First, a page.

There’s been a question raised about people who have had severe anaphylactic-type allergic responses. There were two severe reactions in Britain, and they’ve put out a black box warning saying people who have a history of anaphylactic reactions should not be immunized. We’re going to have to keep watch. But to my knowledge, that’s the only group so far for which there’s been any kind of warning raised.

Is that common, that there would be a small number of people who would have an adverse reaction?

In almost any injectable therapy, there is a certain baseline rate of allergic responses. And with a vaccine, your goal is to get the immune system excited, so you would anticipate that a small subset of people might have allergic responses.

Are there any more common side effects?

Not much different than somebody would experience getting a flu shot or a tetanus shot. This may include a sore arm, feeling a little achy the next day, that kind of thing.

Are there any allergies that would make people more susceptible to a bad reaction to the vaccine?

Not to my knowledge. Some vaccines in the past have been made using eggs and things like that, where those allergies carry over, but particularly these first two, the Pfizer and Moderna, are completely new vaccine technologies. They don’t have any of those kinds of proteins or anything in them that have been historically what people respond to.

Once you get the vaccine, does that mean you can no longer get COVID-19 or spread it to others?

What we do know is that in the period of time that the trials were done, which was a period of a few months — and this is what’s been reported both in Moderna and Pfizer — that nobody who got the vaccines, to my understanding, was hospitalized or had a severe course of the illness. A very small number of people who were vaccinated did test positive for coronavirus, but they were either asymptomatic or had very mild infections. Now, how long that lasts we don’t know. Whether you need to be re-immunized at a year or whether that’s more durable, there are still a lot of questions that will need to be answered.

Do you still have to wear a mask once you’ve had the vaccine?

My understanding is that there was at least a subset of people who were immunized who did acquire COVID and would have been capable of infecting somebody else. It’s not like a force field that completely takes people out of circulation to spread the disease. It does look like the vaccine is pretty effective at keeping people from getting really sick, but I think we’re going to have to have a norm of wearing masks for several more months.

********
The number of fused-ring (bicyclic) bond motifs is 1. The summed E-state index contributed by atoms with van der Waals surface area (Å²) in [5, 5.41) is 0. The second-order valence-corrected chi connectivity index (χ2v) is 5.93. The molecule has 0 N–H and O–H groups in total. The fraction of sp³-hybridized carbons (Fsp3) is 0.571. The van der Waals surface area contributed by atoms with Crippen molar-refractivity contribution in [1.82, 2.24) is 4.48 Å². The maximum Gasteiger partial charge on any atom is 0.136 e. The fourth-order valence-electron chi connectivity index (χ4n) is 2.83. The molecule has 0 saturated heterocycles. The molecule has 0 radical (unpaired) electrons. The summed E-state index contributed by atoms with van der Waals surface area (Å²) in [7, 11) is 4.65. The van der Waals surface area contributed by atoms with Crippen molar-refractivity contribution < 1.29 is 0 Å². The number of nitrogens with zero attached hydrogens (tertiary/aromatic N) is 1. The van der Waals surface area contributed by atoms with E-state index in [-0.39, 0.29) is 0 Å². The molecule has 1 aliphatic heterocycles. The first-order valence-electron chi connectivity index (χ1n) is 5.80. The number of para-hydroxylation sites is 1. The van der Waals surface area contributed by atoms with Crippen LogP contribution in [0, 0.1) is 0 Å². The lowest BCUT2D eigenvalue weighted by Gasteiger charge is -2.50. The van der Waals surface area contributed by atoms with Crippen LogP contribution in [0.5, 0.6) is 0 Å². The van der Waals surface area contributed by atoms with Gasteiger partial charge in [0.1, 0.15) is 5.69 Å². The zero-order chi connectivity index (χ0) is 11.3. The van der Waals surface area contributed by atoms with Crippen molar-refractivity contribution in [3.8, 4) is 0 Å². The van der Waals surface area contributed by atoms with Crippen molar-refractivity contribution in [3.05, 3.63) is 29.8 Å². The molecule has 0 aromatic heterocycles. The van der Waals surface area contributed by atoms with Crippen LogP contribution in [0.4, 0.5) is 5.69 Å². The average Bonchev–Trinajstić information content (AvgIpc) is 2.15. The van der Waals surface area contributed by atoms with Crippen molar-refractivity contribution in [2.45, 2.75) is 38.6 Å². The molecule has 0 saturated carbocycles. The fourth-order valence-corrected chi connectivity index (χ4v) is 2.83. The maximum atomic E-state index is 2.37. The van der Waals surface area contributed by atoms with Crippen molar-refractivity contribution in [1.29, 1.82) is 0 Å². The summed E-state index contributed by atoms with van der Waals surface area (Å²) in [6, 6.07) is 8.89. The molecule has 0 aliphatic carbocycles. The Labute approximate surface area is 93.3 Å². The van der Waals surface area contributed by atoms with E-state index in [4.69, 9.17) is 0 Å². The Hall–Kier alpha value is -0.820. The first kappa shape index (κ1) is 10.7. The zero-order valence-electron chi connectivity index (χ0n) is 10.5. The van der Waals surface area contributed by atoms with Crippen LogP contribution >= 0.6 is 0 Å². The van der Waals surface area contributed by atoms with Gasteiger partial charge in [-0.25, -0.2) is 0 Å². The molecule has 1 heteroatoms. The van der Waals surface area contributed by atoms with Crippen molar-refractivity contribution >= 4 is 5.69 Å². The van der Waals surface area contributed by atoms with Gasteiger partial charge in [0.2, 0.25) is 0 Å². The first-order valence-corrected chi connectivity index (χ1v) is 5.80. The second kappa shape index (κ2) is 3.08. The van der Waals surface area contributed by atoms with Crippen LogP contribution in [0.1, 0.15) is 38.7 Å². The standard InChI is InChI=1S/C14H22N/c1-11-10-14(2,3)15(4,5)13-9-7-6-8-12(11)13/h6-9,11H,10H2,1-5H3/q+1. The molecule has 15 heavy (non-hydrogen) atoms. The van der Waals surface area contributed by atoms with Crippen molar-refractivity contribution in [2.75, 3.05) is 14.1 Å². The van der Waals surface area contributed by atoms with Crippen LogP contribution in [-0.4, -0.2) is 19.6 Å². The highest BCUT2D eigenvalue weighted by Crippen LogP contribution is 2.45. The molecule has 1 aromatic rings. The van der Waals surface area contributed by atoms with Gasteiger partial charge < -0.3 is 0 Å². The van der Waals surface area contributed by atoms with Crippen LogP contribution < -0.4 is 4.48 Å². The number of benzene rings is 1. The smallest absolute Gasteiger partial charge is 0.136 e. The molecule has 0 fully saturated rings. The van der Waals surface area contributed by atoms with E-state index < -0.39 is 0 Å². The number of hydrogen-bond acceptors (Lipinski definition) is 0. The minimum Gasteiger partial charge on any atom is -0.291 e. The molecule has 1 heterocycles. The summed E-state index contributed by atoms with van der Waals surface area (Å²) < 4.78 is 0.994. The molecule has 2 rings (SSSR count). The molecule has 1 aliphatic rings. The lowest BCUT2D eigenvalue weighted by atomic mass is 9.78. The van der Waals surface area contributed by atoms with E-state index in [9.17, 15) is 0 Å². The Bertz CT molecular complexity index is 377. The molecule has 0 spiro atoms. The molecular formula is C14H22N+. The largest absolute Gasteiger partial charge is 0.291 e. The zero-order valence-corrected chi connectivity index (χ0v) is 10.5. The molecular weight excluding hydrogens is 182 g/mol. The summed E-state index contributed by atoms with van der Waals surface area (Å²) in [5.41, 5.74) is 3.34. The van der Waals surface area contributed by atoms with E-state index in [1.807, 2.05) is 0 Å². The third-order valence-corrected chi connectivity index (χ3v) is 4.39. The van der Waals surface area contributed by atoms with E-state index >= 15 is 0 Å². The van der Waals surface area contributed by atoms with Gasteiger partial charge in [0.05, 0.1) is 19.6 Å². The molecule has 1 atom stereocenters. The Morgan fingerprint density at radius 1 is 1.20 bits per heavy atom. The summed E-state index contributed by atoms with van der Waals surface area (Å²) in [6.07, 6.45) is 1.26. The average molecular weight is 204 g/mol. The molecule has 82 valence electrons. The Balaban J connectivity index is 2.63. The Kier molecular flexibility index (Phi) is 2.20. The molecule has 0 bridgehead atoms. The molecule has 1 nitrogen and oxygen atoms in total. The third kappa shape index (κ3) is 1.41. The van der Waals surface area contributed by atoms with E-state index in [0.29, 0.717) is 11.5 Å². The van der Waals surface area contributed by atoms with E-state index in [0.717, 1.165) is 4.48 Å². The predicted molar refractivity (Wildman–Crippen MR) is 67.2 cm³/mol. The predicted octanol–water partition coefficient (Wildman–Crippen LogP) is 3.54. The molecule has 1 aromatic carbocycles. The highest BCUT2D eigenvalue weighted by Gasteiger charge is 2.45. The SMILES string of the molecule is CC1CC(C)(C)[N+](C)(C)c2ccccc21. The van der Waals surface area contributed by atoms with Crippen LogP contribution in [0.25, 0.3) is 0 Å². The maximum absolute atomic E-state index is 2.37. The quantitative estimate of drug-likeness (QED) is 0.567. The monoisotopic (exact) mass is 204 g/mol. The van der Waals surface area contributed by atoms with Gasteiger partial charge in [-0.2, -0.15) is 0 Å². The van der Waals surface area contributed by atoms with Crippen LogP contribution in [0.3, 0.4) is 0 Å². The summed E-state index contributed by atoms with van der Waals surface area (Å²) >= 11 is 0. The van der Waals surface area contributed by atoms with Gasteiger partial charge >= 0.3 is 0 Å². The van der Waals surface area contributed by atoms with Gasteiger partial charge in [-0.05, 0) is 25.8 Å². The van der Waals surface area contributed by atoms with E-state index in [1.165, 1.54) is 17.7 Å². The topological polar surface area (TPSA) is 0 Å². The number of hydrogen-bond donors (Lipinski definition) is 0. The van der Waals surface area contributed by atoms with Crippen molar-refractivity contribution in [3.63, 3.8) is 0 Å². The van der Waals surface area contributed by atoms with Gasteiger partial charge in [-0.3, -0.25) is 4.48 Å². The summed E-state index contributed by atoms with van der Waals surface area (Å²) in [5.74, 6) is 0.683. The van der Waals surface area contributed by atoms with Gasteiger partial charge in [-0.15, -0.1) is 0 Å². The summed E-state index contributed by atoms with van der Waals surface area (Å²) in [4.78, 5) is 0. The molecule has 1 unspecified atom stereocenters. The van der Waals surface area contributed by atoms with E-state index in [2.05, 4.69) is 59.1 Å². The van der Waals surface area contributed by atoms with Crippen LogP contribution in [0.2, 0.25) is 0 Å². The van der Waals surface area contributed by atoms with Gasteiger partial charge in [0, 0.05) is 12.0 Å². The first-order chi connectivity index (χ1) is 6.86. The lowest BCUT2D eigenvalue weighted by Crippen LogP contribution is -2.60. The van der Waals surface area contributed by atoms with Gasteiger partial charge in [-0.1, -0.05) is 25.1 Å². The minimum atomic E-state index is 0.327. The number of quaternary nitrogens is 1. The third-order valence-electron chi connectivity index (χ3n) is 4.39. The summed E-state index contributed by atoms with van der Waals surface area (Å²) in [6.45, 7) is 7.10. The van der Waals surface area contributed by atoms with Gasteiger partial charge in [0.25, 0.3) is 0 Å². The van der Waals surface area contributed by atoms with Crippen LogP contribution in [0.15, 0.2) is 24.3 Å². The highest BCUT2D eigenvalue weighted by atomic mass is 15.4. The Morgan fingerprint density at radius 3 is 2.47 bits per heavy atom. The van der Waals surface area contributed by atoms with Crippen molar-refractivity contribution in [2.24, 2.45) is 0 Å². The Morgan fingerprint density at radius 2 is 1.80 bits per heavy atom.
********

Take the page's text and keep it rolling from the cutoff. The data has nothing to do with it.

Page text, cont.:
How does the vaccine contribute to herd immunity?

At the point where somewhere between 60 percent and 70 percent of the population are immune, you can predict that the spread of the virus will drop dramatically. It’s not like it falls off a cliff — as more and more people are immunized, we’ll see a decrease in the rate of infection, particularly if the immunizations are targeted where the majority of the case transmission occurs. We see lots of outbreaks in congregant-living situations and places where people work in really close proximity and it’s hard to socially distance. The goal is to get to that 60 to 70 percent with immunity, and that’s probably the point where we can return to life as normal.

Are you surprised at the number of people who say they won’t get the vaccine? Some estimates say that up to 50 percent of Americans won’t get vaccinated.

I am a little surprised. It’s been a strange year, and a lot of things have been politicized. My guess is when people are really given a choice between being protected by this and taking one step back toward life as normal or not, that we’re going to see a lot of people changing their minds. I think there will be a lot of momentum as the vaccine becomes more available and we see more and more people getting immunized and being protected. I think you’ll see the hesitancy around vaccines start to decline. 

Learn about additional details of the COVID-19 vaccine from our partners at UCHealth.